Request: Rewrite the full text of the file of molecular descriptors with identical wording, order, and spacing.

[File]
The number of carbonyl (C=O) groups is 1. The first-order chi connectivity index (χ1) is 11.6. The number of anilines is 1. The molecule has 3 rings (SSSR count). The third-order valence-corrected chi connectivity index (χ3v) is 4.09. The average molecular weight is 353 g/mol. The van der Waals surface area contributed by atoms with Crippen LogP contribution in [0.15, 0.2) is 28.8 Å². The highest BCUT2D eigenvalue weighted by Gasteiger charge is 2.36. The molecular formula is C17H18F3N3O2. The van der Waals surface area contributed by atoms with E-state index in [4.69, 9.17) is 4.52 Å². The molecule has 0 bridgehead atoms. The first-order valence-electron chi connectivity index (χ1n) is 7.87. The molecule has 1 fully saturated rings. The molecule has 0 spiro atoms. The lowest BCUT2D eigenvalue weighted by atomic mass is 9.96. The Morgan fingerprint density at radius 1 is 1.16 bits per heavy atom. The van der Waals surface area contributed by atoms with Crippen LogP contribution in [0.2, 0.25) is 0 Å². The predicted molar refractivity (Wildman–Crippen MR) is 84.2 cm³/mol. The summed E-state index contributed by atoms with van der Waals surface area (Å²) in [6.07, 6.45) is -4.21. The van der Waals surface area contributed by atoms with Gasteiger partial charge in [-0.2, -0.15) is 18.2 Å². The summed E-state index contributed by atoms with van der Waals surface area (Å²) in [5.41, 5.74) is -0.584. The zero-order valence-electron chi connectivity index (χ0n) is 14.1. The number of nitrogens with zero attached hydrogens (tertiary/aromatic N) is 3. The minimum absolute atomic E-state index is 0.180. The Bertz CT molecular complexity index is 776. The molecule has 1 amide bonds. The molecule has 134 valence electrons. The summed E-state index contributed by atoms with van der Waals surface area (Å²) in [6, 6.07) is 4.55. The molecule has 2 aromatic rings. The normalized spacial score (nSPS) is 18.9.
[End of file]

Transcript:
The number of carbonyl (C=O) groups is 1. The first-order chi connectivity index (χ1) is 11.6. The number of anilines is 1. The molecule has 3 rings (SSSR count). The third-order valence-corrected chi connectivity index (χ3v) is 4.09. The average molecular weight is 353 g/mol. The van der Waals surface area contributed by atoms with Crippen LogP contribution in [0.15, 0.2) is 28.8 Å². The highest BCUT2D eigenvalue weighted by Gasteiger charge is 2.36. The molecular formula is C17H18F3N3O2. The van der Waals surface area contributed by atoms with E-state index in [4.69, 9.17) is 4.52 Å². The molecule has 0 bridgehead atoms. The first-order valence-electron chi connectivity index (χ1n) is 7.87. The molecule has 1 fully saturated rings. The molecule has 0 spiro atoms. The lowest BCUT2D eigenvalue weighted by atomic mass is 9.96. The Morgan fingerprint density at radius 1 is 1.16 bits per heavy atom. The van der Waals surface area contributed by atoms with Crippen LogP contribution in [0.2, 0.25) is 0 Å². The predicted molar refractivity (Wildman–Crippen MR) is 84.2 cm³/mol. The summed E-state index contributed by atoms with van der Waals surface area (Å²) in [6.07, 6.45) is -4.21. The van der Waals surface area contributed by atoms with Gasteiger partial charge in [-0.2, -0.15) is 18.2 Å². The summed E-state index contributed by atoms with van der Waals surface area (Å²) in [5.41, 5.74) is -0.584. The zero-order valence-electron chi connectivity index (χ0n) is 14.1. The number of nitrogens with zero attached hydrogens (tertiary/aromatic N) is 3. The minimum absolute atomic E-state index is 0.180. The Bertz CT molecular complexity index is 776. The molecule has 1 amide bonds. The molecule has 134 valence electrons. The summed E-state index contributed by atoms with van der Waals surface area (Å²) in [6, 6.07) is 4.55. The molecule has 2 aromatic rings. The normalized spacial score (nSPS) is 18.9.